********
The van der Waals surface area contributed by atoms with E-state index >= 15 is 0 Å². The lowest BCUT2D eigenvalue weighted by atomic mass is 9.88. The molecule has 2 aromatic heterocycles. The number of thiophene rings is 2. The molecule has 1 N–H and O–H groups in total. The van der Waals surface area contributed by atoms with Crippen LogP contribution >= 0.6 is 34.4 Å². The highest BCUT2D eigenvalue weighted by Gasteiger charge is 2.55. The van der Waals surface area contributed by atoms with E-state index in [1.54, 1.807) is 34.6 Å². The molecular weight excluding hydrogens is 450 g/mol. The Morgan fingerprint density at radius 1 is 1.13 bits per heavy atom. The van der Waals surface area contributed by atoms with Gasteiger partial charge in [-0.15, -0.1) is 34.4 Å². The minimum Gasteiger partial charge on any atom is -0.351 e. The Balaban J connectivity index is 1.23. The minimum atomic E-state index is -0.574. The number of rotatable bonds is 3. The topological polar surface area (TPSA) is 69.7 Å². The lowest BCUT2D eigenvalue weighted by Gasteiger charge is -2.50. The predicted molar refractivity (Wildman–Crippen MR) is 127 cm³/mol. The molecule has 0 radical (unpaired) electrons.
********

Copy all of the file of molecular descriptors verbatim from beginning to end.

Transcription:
The van der Waals surface area contributed by atoms with E-state index >= 15 is 0 Å². The lowest BCUT2D eigenvalue weighted by atomic mass is 9.88. The molecule has 2 aromatic heterocycles. The number of thiophene rings is 2. The molecule has 1 N–H and O–H groups in total. The van der Waals surface area contributed by atoms with Crippen LogP contribution >= 0.6 is 34.4 Å². The highest BCUT2D eigenvalue weighted by Gasteiger charge is 2.55. The van der Waals surface area contributed by atoms with E-state index in [1.54, 1.807) is 34.6 Å². The molecular weight excluding hydrogens is 450 g/mol. The Morgan fingerprint density at radius 1 is 1.13 bits per heavy atom. The van der Waals surface area contributed by atoms with Gasteiger partial charge in [-0.15, -0.1) is 34.4 Å². The minimum Gasteiger partial charge on any atom is -0.351 e. The Balaban J connectivity index is 1.23. The minimum atomic E-state index is -0.574. The number of rotatable bonds is 3. The topological polar surface area (TPSA) is 69.7 Å². The lowest BCUT2D eigenvalue weighted by Gasteiger charge is -2.50. The predicted molar refractivity (Wildman–Crippen MR) is 127 cm³/mol. The molecule has 0 radical (unpaired) electrons.